Overview of Artificial Intelligence
Over the past 250 years, the primary drivers of economic growth have been technological innovations that became general-purpose technologies creating waves of complementary innovations and opportunities. Artificial intelligence and more specifically machine learning is the machine’s ability to keep improving its performance without humans having to explain exactly how to accomplish all the tasks it is given. Artificial Intelligence (AI) will henceforth be referred to as machine-learning algorithms (Brynjolfsson & McAfee, 2019).
PWC predicts that AI would add $16trn to the global economy by 2030, while McKinsey estimates this figure at $13trn (Cross, 2020a). AI’s most important attributes that will only increase in importance in the coming years are connectivity and updateability. AI can connect to an integrated network with an innumerable number of similar applications, which enables it to process data and learn much quicker than humans could every wish to. The other ability is that of updateability whereby AI remains updated with the latest data, which is impossible for humans to do (Harari, 2018).
The promise of AI has not materialised in its application, which resulted in some researchers suggesting that it is heading for its 3rd AI winter. The previous two AI winters took place when the promise of what AI could do went unmet, which led to research funding drying up and the importance of this research field being questioned (Cross, 2020a). The Boston Consulting Group conducted a survey of 2500 CEOs of which seven out of ten stated that their AI projects had generated little benefit thus far. Furthermore, two-fifths of the respondents that invested significantly in AI have not realised any benefits. PWC also conducted a survey that found that only 4% of the respondents planned to deploy AI across their organisations, which is down from 20% the year before (Cross, 2020b). Both the surveys could suggest a cooling in the enthusiasm for using AI currently and could potentially indicate that an AI winter is approaching.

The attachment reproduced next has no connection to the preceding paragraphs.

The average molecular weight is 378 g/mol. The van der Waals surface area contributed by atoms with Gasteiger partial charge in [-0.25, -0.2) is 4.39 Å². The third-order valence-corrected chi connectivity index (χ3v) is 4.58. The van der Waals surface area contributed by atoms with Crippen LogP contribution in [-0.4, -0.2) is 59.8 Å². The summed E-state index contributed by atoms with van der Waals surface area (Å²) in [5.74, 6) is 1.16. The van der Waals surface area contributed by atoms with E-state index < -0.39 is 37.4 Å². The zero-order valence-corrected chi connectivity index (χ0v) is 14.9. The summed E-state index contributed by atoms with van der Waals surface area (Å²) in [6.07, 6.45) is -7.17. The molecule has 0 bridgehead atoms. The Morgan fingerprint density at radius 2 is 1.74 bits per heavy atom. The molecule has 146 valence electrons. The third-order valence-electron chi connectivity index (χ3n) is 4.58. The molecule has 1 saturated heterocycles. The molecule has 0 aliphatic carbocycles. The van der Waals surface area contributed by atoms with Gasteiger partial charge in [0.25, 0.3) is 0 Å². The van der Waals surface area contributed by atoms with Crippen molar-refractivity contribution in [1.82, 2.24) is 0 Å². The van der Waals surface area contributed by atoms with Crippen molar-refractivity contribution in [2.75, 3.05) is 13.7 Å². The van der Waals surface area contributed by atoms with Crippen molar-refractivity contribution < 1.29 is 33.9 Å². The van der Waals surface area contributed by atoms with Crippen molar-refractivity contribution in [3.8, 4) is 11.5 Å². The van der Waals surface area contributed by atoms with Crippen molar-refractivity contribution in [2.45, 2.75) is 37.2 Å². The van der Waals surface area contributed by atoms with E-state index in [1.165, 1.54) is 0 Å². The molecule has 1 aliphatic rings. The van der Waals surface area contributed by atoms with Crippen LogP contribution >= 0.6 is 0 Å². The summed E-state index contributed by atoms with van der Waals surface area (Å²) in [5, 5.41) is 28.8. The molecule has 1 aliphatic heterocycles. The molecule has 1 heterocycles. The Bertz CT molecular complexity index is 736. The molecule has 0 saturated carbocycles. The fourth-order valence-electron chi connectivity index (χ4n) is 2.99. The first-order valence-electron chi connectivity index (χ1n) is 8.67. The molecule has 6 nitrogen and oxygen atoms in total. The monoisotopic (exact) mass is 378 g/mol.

The revival of AI over the past few years can be ascribed to three trends that converged, namely the improvement in AI algorithms, the use of big data and cloud supercomputing (Miailhe & Hodes, 2017). These three trends not only influenced the revival of AI but will also determine whether AI is moving into its 3rd winter or not. They will also shape the future use of AI and as discussed in the next section.
One of the limiting factors of the current AI algorithms is their lack of cognitive ability, which means they only have the ability to correlate inputs with outputs but they do it blindly, with no understanding of the broader context. Therefore, although they are powerful pattern-recognition tools, they do not have top-down reasoning that represents the way humans approach problems and tasks. Rather, AI algorithms are currently trained with bottom-up reasoning that requires mountains of big data and creates serious limitations because the algorithms do not know how to treat situations where little or no data exist. If the future algorithms can improve their cognitive ability by using top-down reasoning, relying less on bottom-up big data, they will more closely resemble the way humans approach problems and tasks and will be more broadly applied (Wilson, Daugherty & Davenport, 2019).